Is March Madness Marketing's New Super Bowl?

NEW YORK -- ( MainStreet) -- March Madness is a bracket full of marketing opportunity for NCAA basketball tournament partners, sponsors and companies looking to cut in on the Big Dance.

Within the past decade alone, the tournament has drawn $5.2 billion in television advertising revenue from 275 different broadcast sponsors, according to Kantar Media. Last year alone, revenue jumped 20%, to $738 million. The 78 advertisers who jumped aboard in 2011 were the fewest the tournament has seen in a decade, but the haul was even bigger than the previous tournament-record $643.2 million brought in by the event in 2008.

"College sports in general, but especially March Madness, deliver that core component that you have to have in sports marketing, which is passion," says Bill Glenn, senior vice president at sports and entertainment marketing firm The Marketing Arm. "You want to talk to consumers about what their passion is, and that passion in the month of March is college basketball."

That passion's also coming from a much younger base with more of that coveted expendable income that companies crave. The NFL, NBA and Major League Baseball all hit the 25- to 54-year-old demographic pretty solidly, but Glenn notes that college sports do a far better job of reaching a base of 18- to 34-year-olds that proves a far more passionate audience.

CBS ( CBS) and Turner Sports took that into account when inking a $10 billion deal to broadcast the NCAA tournament through 2024. The $738 million in advertising revenue March Madness brought in last year ranked No. 2 among postseason sports properties, just behind the $900 million in ad revenue produced by the NFL postseason last year but well ahead of the roughly $450 million apiece in revenue produced by the Major League Baseball and NBA playoffs.

Part of the reason for that huge haul is the $1.2 million the networks charged 78 advertisers per 30-second spot in last year's NCAA championship game, which is less than the $3.1 million average for Super Bowl spots but more than the cost of commercials for college football's BCS title game ($750,000), the NBA Championship ($435,000) and baseball's World Series ($421,000). Perhaps the biggest revenue builder, though, is the more than two weeks of bracketed games between 68 teams that gives advertisers a long stretch of face time with their potential buyer base.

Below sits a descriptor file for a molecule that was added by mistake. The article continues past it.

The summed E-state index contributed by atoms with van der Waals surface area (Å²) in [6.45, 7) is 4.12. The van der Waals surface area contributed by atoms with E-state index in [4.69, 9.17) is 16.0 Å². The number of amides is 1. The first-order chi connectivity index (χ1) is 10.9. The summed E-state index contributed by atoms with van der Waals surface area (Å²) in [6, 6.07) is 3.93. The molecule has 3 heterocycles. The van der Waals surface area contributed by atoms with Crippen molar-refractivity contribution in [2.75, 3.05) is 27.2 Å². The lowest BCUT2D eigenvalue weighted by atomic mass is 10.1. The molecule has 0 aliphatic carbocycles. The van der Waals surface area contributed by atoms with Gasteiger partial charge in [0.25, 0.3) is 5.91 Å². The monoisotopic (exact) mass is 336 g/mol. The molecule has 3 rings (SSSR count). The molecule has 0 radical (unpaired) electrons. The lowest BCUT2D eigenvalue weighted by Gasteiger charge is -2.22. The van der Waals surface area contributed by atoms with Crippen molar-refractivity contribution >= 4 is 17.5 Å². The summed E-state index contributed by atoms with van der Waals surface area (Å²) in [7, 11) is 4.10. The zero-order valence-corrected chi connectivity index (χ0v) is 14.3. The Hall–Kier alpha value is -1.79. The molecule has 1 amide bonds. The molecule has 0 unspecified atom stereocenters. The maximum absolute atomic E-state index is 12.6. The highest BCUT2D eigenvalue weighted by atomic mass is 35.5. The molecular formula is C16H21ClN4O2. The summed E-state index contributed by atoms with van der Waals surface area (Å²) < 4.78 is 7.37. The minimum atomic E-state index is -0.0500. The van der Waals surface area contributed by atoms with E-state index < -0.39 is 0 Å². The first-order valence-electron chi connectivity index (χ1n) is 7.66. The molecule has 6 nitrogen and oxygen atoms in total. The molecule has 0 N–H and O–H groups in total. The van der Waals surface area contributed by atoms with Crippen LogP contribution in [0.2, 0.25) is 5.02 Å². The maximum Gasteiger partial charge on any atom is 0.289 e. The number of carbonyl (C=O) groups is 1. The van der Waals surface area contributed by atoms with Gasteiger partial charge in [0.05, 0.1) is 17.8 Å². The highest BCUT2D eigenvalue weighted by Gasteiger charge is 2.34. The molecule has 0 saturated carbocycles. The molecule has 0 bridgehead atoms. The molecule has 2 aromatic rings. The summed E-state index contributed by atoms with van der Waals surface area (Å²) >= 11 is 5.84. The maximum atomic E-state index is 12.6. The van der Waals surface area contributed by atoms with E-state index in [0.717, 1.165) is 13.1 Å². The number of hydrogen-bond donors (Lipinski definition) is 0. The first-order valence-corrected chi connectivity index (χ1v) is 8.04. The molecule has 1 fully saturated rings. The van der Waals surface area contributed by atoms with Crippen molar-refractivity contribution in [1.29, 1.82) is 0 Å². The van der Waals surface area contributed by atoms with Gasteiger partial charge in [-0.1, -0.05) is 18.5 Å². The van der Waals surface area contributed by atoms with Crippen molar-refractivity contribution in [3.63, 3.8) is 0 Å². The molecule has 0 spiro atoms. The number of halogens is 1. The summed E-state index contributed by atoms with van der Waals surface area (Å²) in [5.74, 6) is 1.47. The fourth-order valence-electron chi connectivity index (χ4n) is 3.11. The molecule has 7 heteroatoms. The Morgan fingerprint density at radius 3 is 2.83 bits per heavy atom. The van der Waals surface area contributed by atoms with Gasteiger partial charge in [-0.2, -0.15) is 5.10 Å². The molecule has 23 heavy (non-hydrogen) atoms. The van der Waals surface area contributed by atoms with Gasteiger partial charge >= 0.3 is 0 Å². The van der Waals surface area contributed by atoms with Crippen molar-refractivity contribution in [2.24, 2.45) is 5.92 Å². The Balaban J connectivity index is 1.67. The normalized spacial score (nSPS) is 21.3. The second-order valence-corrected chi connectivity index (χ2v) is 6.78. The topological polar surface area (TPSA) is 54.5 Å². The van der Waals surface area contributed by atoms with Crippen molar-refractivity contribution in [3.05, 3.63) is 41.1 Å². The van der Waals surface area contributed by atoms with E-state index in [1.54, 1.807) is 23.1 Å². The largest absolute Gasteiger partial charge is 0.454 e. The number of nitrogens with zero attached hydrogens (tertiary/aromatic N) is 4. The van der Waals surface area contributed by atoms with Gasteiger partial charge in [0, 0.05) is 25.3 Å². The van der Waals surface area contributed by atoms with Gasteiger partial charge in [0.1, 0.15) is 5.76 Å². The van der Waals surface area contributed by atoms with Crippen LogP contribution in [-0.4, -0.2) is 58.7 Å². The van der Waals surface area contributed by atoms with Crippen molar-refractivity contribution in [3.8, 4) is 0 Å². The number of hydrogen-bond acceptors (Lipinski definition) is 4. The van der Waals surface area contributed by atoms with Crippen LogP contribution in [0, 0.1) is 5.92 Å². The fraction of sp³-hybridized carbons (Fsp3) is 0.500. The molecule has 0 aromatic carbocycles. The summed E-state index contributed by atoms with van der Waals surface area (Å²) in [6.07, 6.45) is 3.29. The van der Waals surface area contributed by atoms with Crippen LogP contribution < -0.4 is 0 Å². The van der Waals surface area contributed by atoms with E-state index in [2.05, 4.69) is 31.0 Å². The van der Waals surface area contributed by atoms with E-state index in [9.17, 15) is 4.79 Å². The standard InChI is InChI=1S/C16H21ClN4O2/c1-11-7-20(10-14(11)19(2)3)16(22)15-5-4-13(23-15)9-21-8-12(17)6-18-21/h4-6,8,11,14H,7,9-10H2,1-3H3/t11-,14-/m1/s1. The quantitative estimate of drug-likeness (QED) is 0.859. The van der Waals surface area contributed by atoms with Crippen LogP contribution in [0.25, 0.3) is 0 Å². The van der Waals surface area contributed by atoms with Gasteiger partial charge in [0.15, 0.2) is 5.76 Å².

"Time gives you a chance to build up equity and really create an impression in the minds of consumers," Glenn says. "The multiple weeks of March Madness certainly help and can create a more powerful platform than a one-off event ... not to diminish a one-off event of Super Bowl magnitude."

Sponsors aren't above shelling out for huge chunks of that time, either. NCAA "Corporate Champions" AT&T ( T) , Coca-Cola ( KO) and CapitalOne ( COF) are already paying to have their names plastered all over the event, but offer millions more to make sure they have a big impact during commercial breaks. AT&T alone bought $36.8 million worth of airtime last year. Coca-Cola laid out $26 million, while CapitalOne contributed another $23.5 million. They weren't even close to the biggest spender, GM ( GM), whose Buick brand is one of the NCAA's corporate partners and whose $57.9 million in ad spending last year was just $5 million below what the entire telecom industry spent on the event during the same stretch. Even Anheuser-Busch InBev ( BUD) and SABMiller kicked in more than $20 million apiece last year, and the NCAA is actively limiting their involvement in the Final Four.